First Full Work Day

It’s really dark beginning at 6:30pm but the stars are really bright and beautiful. Saw a bunch of bats at dusk – We’ve been told that they roost in the ceiling of our house and come out to feed at night, so any noises at dawn are the bats returning for the day! Have seen lots of birds (but no ”cool ones”), tons of bugs but no monkeys or wild pigs … yet.

Alarm at 6am, breakfast, then into the forest around 7am, before it gets too hot. Probably around 65-70 this morning. Worked on Paul’s Resistivity project today, laying electrodes along a transect to record moisture content of the soil. Put up 2 more critter cams along the transect – along the path where we saw pig poop and hope to catch an image of something tonight! I’m taking tons of pictures but there’s no way this computer can handle even one I’ll bet.

There are 2 grad students from Brown Univ in RI and one of them, Carmen, knows some of Joey’s friends who I had as students in 8th grade! It really is a small world.

Every meal so far has been rice and beans, meat, some other starchy carb and fruit juice (Passion fruit/cashew mix today was yummy). I’m sitting on the porch now typing this and waiting for a group to go down to the reservoir. I think the only way to get all the bug spray and dust from my hair is through a swim! We ran out of water this morning so need to conserve. (it comes from a well and somehow the pump failed during the night, it’ ok now - only has one temp anyway) Wait til you see the pictures!

We made it!

The bus ride from Goiania to Canarana was long but uneventful and relatively comfortable. I slept on and off the whole ride. Got there at 9am. Paul (from WHRC) meet us in Canarana, took us to breakfast, to the supermarket and to meet Maristela, who is an educational consultant to IPAM in Canarana and is coordinating my visits to local schools next week.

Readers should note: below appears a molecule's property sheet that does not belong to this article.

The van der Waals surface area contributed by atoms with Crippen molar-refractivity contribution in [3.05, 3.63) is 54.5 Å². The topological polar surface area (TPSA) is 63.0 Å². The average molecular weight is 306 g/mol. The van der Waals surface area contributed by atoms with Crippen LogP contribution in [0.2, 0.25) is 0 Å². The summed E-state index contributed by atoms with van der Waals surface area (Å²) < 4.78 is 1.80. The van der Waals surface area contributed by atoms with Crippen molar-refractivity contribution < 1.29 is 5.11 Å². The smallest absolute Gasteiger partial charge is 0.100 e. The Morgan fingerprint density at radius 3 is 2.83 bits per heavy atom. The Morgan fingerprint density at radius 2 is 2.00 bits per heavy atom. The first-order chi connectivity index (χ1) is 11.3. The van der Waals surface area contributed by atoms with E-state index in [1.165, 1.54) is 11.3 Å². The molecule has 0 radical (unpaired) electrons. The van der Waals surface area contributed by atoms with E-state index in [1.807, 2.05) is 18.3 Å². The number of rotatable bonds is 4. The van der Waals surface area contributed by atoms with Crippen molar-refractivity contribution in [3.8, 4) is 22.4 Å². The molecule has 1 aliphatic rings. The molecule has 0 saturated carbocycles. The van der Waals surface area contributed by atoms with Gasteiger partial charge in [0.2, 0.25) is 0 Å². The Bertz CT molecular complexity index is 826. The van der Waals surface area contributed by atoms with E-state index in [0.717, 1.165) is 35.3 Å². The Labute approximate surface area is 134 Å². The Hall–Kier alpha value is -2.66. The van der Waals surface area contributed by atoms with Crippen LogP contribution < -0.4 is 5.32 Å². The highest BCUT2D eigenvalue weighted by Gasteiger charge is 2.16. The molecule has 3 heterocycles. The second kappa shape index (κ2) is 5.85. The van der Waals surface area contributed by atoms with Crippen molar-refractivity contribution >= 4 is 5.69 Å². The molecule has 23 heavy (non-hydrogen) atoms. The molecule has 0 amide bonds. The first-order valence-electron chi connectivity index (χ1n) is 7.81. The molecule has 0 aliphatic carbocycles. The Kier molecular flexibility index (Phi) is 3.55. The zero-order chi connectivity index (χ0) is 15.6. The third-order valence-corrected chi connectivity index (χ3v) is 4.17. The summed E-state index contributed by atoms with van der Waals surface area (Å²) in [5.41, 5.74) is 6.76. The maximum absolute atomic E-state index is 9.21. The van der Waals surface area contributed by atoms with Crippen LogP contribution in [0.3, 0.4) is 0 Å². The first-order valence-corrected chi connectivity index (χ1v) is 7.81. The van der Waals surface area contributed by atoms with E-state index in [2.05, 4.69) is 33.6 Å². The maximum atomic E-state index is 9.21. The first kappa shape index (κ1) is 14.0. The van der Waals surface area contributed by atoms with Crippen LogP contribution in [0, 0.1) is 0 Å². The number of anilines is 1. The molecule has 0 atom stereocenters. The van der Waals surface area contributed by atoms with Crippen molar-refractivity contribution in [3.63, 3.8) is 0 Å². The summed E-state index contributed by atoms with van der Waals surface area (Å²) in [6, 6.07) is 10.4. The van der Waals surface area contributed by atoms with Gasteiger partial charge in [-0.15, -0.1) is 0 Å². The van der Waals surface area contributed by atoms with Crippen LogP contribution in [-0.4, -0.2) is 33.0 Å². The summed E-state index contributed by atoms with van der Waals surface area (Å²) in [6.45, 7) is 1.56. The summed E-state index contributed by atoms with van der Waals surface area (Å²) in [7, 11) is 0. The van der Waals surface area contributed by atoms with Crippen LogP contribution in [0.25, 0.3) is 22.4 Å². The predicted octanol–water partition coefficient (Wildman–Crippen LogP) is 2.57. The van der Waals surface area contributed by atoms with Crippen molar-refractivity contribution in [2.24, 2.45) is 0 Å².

Finally made it to the ranch for lunch at noon, then dressed in long pants, long sleeve t. Don’t forget to tuck socks in pants and boots – don’t forget the snake chaps, sunglasses and hat. Placed a few “Critter Cams” to capture images of whatever may pass them in the forest. Will check on then later in the week.

Paul and Kathleen swam in the reservoir near the compound while I acted as “lifeguard”. It’s 8pm now and I’m really tired. Will add more tomorrow.

We’re almost there!

We finally left JFK for our 1pm flight at 2pm and arrived safely in Rio at 1am. Long flight, saw the movie “The Adjustment Bureau” with Matt Damon as well as a bunch of NBC TV shows. My kindle has been awesome too. Tried to sleep but only dozed from time to time. Got a voucher from the airlines for a hotel and taxi when we landed. Got to a decent hotel at 2:30am. Slept til 9am but still tired.

This morning we saw the big Jesus from the roof of our hotel – very cool. Drank cafe zima and had poa de queijo, little cheese balls, at an outdoor cafe in downtown Rio. On to airport. Taxi drivers drive VERY fast!!

Security in Rio – put bag on belt – thats it! No free internet anywhere. Kathleen paid $.25/min at the hotel to contact WHRC about all the changes to our reservations.

At airport, needed to exchange dollars for “R$ – Reai”, pronounced Hay I, (the rate R$1.5/$1). Food – got a cafe con leche 4.70 (Brazilian), a small quiche 6.40 with onion and some green stuff that I thought was spinach when I ordered it but don’t think it was when I was eating it – but very delicioso anyway. 4 postcard stamps (8.4).